WellPoint's Internal Data Led It To Limit Use Of Drug Boniva
WellPoint Inc. (WLP), the largest U.S. managed-care concern by
membership, made it harder last year for its members to gain
approval for use of the Boniva osteoporosis drug after internal
research linked it to higher fracture rates, lower patient
compliance and higher total costs of care than two other drugs, a
WellPoint executive said Thursday.
WellPoint, which conducts its own research into the comparative
effectiveness of various treatments, studied 26,000 members on
osteoporosis drugs. The health insurer sought to compare Boniva,
which is marketed by Roche Holding AG's (RHHBY) Genentech and
GlaxoSmithKline PLC (GSK), with two others in the same class. The
others were Actonel, marketed by Sanofi-Aventis SA (SNY) and Warner
Chilcott PLC (WCRX), and Merck & Co.'s (MRK) Fosamax.
From randomized clinical trials, it appeared the three drugs
should be equivalent, yet WellPoint's data on results with its
members found differences with Boniva, said the company's chief
pharmacy officer, Brian Sweet, who was participating in an industry
symposium on comparative-effectiveness research.
As a result, WellPoint requires that members with osteoporosis
try other drugs in the class before they can be approved for
Boniva. The drug remains where it was in the company's formulary,
or list of covered drugs, on tier 3, which is a nonpreferred level.
Fosamax, which has a generic equivalent, and Actonel elicited
better prescription compliance and had lower fracture rates and
total costs of care, even though Boniva's cost was attractive,
according to Sweet.
WellPoint made the change in mid-2009, according to a company
spokeswoman. A GlaxoSmithKline spokeswoman referred a request for
comment to a spokesman for Genentech, who wasn't immediately
Last month, WellPoint announced it had developed standardized
comparative effectiveness research, or CER, guidelines to evaluate
drugs' ability to improve health outcomes. This type of research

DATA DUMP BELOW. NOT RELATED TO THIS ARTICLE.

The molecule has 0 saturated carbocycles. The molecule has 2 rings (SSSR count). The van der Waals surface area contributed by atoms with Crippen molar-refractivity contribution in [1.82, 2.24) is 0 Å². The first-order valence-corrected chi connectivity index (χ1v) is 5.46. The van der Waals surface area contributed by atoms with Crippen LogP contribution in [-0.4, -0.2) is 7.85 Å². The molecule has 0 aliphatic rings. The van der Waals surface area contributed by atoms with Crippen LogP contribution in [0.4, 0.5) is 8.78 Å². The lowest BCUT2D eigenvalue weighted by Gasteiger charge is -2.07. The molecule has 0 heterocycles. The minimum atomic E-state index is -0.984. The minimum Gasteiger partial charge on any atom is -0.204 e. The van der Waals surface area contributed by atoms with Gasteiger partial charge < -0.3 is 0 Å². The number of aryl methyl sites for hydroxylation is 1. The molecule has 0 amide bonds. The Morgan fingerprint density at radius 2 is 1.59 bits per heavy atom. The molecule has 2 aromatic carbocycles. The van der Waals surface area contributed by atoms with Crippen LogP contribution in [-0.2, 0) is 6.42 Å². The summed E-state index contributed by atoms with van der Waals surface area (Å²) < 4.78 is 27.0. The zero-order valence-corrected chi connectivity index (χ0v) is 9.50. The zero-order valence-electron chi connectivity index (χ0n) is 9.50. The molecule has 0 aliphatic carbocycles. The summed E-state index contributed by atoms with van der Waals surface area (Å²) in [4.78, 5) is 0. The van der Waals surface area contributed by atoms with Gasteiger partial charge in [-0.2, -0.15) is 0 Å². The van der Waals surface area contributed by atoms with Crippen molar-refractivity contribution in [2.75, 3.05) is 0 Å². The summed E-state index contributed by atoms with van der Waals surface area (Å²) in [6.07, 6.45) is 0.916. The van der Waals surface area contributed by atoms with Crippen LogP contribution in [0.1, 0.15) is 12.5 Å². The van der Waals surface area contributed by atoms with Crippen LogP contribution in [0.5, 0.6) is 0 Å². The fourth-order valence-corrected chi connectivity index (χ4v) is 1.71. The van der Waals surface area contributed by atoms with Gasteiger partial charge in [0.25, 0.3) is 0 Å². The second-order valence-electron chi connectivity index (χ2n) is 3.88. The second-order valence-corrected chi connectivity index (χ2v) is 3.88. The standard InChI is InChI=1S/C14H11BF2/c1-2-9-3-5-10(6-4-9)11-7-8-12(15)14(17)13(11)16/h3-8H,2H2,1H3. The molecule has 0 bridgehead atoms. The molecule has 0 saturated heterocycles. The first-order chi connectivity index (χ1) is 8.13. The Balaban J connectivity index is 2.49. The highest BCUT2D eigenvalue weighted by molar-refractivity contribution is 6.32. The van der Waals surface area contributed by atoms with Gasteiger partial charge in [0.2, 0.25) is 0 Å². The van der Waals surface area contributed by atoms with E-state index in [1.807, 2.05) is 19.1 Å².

has come into the spotlight as the nation prepares to implement an
overhaul of its health-coverage laws.
The economic stimulus bill provided more than $1 billion for
CER, and the Obama administration supports the use of such data to
help doctors and patients make informed health-care decisions.
Earlier this year, the Food and Drug Administration said it was
conducting a safety review of bone-building drugs known as
bisphosphonates--the class that includes Boniva, Actonel and
Fosamax--to see whether they increase the risk of femur
At the time, the agency said the data it had reviewed hadn't
shown a clear connection between use of the drugs and atypical
fractures of the thigh bone; two medical studies presented around
then, however, suggested that long-term use might increase the risk
and adversely affect bone quality.
Health insurer Aetna Inc. (AET) said that on its open-formulary
plans, Boniva is a Tier-3, or nonpreferred, drug with requirements
to try Actonel and generic Fosamax first. Cigna Corp. (CI), in
contrast, lists Boniva as a preferred osteoporosis drug, with
Fosamax and Actonel nonpreferred.
WellPoint says it uses such research to complement data from
randomized clinical trials that evaluate drug safety and
effectiveness, which it primarily uses in designing its drug
After a company clinical review committee of physicians
evaluates clinical trial data and ranks drugs--without seeing any
cost information--they pass their findings to another company panel
of doctors that looks at other types of studies, Sweet said. Data
is next reviewed by a value-assessment committee that examines
total cost of care, he said.
"These studies really help us to add to the literature and
evidence around randomized clinical trials," which don't always
provide enough information on health safety and outcomes, Sweet
-By Dinah Wisenberg Brin, Dow Jones Newswires, 215-656-8285;
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